The spread of Islam in the seventh and eighth centuries C.E. is one of the most astonishing events in history. What started in 622 C.E. (year 1 of the Muslim calendar) as an obscure desert religion on the Arabian Peninsula, 150 years later had established its rule over 5,000,000 square miles of earth. They termed these conquests "jihad," which we often translate as "holy war," though "struggle" would be a more accurate rendering.

Most of these conquests occurred at the expense of two great empires: the Perisan Empire to the east of the Arabian deserts, and the Byzantine (or Eastern Roman) Empire to the west. Not coincidentally, these two powers had been engaged in a long and brutal series of wars against one another. Jerusalem, the eventual target of the crusade, changed hands twice during these conflicts.

The importance of the Byzantine-Persian wars in connection with Islam is twofold. First, at the time of the Islamic expansion Byzantium and Persia were hardly at the height of their powers. Their conquest proved much easier than otherwise would have been the case. Second, given the incredible instability that these two great empires had generated, their subjects had very little reason to be loyal to them. Islam might even bring to these lands greater stability--which, in fact, it did.

A similar observation might be made about Muslim expansion into Visigothic Spain, plagued by civil wars in the decades preceding the advent of Islam in 711 C.E.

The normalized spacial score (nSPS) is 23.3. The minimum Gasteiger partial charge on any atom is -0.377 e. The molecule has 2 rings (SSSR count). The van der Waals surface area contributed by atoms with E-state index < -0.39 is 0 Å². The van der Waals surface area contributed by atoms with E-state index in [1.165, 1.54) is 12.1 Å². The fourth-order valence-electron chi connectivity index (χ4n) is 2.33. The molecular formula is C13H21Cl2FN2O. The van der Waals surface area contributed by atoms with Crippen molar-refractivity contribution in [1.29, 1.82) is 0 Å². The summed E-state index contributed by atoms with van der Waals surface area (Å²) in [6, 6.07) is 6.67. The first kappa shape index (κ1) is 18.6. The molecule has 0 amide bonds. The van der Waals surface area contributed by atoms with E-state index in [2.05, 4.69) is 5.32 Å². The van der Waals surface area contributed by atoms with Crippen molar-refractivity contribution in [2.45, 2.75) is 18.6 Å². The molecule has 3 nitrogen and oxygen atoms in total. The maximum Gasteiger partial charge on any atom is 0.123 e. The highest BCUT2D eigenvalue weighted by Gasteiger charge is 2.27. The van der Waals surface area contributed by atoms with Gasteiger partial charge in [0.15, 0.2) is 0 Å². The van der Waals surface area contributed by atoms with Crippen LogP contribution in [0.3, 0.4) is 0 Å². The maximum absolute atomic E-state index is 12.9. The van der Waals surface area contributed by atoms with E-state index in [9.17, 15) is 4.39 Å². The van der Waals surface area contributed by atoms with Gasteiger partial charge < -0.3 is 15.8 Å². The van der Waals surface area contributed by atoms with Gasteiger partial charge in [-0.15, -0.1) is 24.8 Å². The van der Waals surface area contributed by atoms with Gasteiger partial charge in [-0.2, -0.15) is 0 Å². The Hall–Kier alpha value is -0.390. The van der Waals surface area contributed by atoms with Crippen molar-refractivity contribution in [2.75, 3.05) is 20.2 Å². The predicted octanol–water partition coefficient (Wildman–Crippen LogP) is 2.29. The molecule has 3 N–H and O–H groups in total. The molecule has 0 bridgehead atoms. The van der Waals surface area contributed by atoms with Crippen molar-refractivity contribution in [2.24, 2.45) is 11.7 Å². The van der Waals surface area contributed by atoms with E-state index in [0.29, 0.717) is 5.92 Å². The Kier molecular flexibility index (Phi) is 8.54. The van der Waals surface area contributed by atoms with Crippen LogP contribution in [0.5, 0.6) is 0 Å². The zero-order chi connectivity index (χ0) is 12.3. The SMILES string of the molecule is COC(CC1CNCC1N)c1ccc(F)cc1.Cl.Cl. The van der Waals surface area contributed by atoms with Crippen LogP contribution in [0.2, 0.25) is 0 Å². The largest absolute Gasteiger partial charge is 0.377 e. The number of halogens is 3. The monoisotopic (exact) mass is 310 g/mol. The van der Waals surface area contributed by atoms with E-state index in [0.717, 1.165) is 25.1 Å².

What became of all the Christians in the conquered territories? For the most part, they stayed put. The Muslims established themselves as governmental leaders, but did not try to forcibly convert their subjects, particularly the Christians and Jews who, in Muslim eyes, had received elements of the same monotheistic revelation that had inspired their faith.

Christians and Jews also paid a public head tax from which Muslims were exempt. Thus from a purely mercenary perspective, Muslim rulers had an actual disincentive to try to convert them--let alone kill them. Christians and Jews, the dhimmi as they were known, provided valuable revenue. Conversion to Islam eventually did occur, but it was a gradual process, not as rapid as the growth of Islamic government.

In other words, the spread of Islam was a very different affair from the crusades. The crusaders aimed to recapture a sacred place from a religion that they barely understood and that they viewed as fundamentally evil. Muslims built an empire.